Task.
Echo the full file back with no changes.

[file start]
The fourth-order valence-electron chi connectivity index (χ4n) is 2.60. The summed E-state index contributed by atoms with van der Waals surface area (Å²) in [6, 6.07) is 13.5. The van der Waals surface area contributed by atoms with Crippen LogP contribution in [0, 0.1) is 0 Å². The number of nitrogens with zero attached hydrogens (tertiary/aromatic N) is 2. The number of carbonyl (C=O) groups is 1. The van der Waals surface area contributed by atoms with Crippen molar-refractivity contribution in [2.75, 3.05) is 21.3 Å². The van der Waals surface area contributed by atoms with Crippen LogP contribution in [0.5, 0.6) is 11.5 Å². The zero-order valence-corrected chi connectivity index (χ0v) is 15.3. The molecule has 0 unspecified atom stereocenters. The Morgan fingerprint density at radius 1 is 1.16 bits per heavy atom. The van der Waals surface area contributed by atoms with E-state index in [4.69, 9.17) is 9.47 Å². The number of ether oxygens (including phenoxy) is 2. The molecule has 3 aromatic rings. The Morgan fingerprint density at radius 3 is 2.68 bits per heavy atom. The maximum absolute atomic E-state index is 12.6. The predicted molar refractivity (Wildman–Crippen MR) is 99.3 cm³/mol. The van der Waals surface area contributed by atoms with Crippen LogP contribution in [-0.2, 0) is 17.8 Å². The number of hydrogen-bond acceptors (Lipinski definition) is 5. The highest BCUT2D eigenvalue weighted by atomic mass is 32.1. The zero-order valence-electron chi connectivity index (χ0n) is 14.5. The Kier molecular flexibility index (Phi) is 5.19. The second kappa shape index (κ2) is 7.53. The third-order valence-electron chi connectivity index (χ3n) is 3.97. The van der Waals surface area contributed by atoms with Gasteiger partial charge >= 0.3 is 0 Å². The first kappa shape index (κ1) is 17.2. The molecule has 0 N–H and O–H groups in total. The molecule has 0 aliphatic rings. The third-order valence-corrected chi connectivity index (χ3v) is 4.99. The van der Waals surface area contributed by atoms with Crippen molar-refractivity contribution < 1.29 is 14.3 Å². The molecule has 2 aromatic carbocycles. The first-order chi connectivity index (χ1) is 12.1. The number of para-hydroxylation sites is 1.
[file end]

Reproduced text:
The fourth-order valence-electron chi connectivity index (χ4n) is 2.60. The summed E-state index contributed by atoms with van der Waals surface area (Å²) in [6, 6.07) is 13.5. The van der Waals surface area contributed by atoms with Crippen LogP contribution in [0, 0.1) is 0 Å². The number of nitrogens with zero attached hydrogens (tertiary/aromatic N) is 2. The number of carbonyl (C=O) groups is 1. The van der Waals surface area contributed by atoms with Crippen molar-refractivity contribution in [2.75, 3.05) is 21.3 Å². The van der Waals surface area contributed by atoms with Crippen LogP contribution in [0.5, 0.6) is 11.5 Å². The zero-order valence-corrected chi connectivity index (χ0v) is 15.3. The molecule has 0 unspecified atom stereocenters. The Morgan fingerprint density at radius 1 is 1.16 bits per heavy atom. The van der Waals surface area contributed by atoms with E-state index in [4.69, 9.17) is 9.47 Å². The number of ether oxygens (including phenoxy) is 2. The molecule has 3 aromatic rings. The Morgan fingerprint density at radius 3 is 2.68 bits per heavy atom. The maximum absolute atomic E-state index is 12.6. The predicted molar refractivity (Wildman–Crippen MR) is 99.3 cm³/mol. The van der Waals surface area contributed by atoms with Crippen LogP contribution in [-0.2, 0) is 17.8 Å². The number of hydrogen-bond acceptors (Lipinski definition) is 5. The highest BCUT2D eigenvalue weighted by atomic mass is 32.1. The zero-order valence-electron chi connectivity index (χ0n) is 14.5. The Kier molecular flexibility index (Phi) is 5.19. The second kappa shape index (κ2) is 7.53. The third-order valence-electron chi connectivity index (χ3n) is 3.97. The van der Waals surface area contributed by atoms with Gasteiger partial charge >= 0.3 is 0 Å². The first kappa shape index (κ1) is 17.2. The molecule has 0 N–H and O–H groups in total. The molecule has 0 aliphatic rings. The third-order valence-corrected chi connectivity index (χ3v) is 4.99. The van der Waals surface area contributed by atoms with Crippen molar-refractivity contribution < 1.29 is 14.3 Å². The molecule has 2 aromatic carbocycles. The first-order chi connectivity index (χ1) is 12.1. The number of para-hydroxylation sites is 1.